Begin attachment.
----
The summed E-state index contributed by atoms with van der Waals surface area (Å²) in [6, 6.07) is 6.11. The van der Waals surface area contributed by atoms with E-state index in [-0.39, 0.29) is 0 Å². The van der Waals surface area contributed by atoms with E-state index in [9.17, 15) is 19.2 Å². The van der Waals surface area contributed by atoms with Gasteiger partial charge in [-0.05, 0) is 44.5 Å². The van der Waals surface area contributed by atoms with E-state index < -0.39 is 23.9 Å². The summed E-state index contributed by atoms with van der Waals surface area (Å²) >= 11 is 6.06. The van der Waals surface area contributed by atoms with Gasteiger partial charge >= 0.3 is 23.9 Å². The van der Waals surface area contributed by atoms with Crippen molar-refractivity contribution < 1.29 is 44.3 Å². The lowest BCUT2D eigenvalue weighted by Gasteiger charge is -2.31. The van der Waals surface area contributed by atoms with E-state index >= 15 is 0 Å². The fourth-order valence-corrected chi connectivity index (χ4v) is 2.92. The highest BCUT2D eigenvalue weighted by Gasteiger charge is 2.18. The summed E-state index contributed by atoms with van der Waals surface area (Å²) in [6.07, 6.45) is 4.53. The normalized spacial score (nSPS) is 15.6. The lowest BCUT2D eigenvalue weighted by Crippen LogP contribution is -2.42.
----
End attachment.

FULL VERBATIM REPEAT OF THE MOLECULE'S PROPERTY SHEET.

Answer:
The summed E-state index contributed by atoms with van der Waals surface area (Å²) in [6, 6.07) is 6.11. The van der Waals surface area contributed by atoms with E-state index in [-0.39, 0.29) is 0 Å². The van der Waals surface area contributed by atoms with E-state index in [9.17, 15) is 19.2 Å². The van der Waals surface area contributed by atoms with Gasteiger partial charge in [-0.05, 0) is 44.5 Å². The van der Waals surface area contributed by atoms with E-state index < -0.39 is 23.9 Å². The summed E-state index contributed by atoms with van der Waals surface area (Å²) >= 11 is 6.06. The van der Waals surface area contributed by atoms with Gasteiger partial charge >= 0.3 is 23.9 Å². The van der Waals surface area contributed by atoms with Crippen molar-refractivity contribution < 1.29 is 44.3 Å². The lowest BCUT2D eigenvalue weighted by Gasteiger charge is -2.31. The van der Waals surface area contributed by atoms with E-state index >= 15 is 0 Å². The fourth-order valence-corrected chi connectivity index (χ4v) is 2.92. The highest BCUT2D eigenvalue weighted by Gasteiger charge is 2.18. The summed E-state index contributed by atoms with van der Waals surface area (Å²) in [6.07, 6.45) is 4.53. The normalized spacial score (nSPS) is 15.6. The lowest BCUT2D eigenvalue weighted by Crippen LogP contribution is -2.42.